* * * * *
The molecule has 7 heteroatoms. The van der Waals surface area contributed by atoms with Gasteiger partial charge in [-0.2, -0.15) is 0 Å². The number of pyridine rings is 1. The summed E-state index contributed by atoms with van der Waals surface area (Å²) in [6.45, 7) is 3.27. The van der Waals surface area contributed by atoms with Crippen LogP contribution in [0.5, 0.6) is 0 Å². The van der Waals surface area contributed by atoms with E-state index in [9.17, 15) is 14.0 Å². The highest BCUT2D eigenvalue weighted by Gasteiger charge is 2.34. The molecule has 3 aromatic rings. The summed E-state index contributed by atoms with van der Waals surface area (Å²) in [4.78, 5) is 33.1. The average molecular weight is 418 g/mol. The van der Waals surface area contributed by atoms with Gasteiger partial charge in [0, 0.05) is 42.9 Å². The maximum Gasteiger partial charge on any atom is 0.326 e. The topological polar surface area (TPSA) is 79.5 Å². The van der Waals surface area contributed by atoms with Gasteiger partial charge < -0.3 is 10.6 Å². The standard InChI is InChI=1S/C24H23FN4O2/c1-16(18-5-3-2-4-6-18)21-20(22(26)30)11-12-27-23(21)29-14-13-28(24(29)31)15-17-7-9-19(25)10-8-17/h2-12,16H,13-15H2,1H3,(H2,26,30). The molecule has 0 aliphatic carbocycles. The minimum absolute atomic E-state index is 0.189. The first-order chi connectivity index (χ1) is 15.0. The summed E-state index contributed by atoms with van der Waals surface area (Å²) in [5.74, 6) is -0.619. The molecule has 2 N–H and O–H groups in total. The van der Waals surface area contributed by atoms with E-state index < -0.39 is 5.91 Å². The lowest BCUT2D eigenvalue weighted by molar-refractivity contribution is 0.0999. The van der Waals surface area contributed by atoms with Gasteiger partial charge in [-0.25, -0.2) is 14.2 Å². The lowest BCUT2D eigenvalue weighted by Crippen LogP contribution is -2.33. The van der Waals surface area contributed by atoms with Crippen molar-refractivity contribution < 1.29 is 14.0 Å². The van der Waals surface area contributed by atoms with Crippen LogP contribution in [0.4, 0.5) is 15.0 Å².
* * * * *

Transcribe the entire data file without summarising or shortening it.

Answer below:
The molecule has 7 heteroatoms. The van der Waals surface area contributed by atoms with Gasteiger partial charge in [-0.2, -0.15) is 0 Å². The number of pyridine rings is 1. The summed E-state index contributed by atoms with van der Waals surface area (Å²) in [6.45, 7) is 3.27. The van der Waals surface area contributed by atoms with Crippen LogP contribution in [0.5, 0.6) is 0 Å². The van der Waals surface area contributed by atoms with E-state index in [9.17, 15) is 14.0 Å². The highest BCUT2D eigenvalue weighted by Gasteiger charge is 2.34. The molecule has 3 aromatic rings. The summed E-state index contributed by atoms with van der Waals surface area (Å²) in [4.78, 5) is 33.1. The average molecular weight is 418 g/mol. The van der Waals surface area contributed by atoms with Gasteiger partial charge in [0, 0.05) is 42.9 Å². The maximum Gasteiger partial charge on any atom is 0.326 e. The topological polar surface area (TPSA) is 79.5 Å². The van der Waals surface area contributed by atoms with Gasteiger partial charge < -0.3 is 10.6 Å². The standard InChI is InChI=1S/C24H23FN4O2/c1-16(18-5-3-2-4-6-18)21-20(22(26)30)11-12-27-23(21)29-14-13-28(24(29)31)15-17-7-9-19(25)10-8-17/h2-12,16H,13-15H2,1H3,(H2,26,30). The molecule has 0 aliphatic carbocycles. The minimum absolute atomic E-state index is 0.189. The first-order chi connectivity index (χ1) is 15.0. The summed E-state index contributed by atoms with van der Waals surface area (Å²) in [5.74, 6) is -0.619. The molecule has 2 N–H and O–H groups in total. The van der Waals surface area contributed by atoms with E-state index < -0.39 is 5.91 Å². The lowest BCUT2D eigenvalue weighted by molar-refractivity contribution is 0.0999. The van der Waals surface area contributed by atoms with Gasteiger partial charge in [-0.25, -0.2) is 14.2 Å². The lowest BCUT2D eigenvalue weighted by Crippen LogP contribution is -2.33. The van der Waals surface area contributed by atoms with Crippen molar-refractivity contribution < 1.29 is 14.0 Å². The van der Waals surface area contributed by atoms with Crippen LogP contribution in [0.4, 0.5) is 15.0 Å².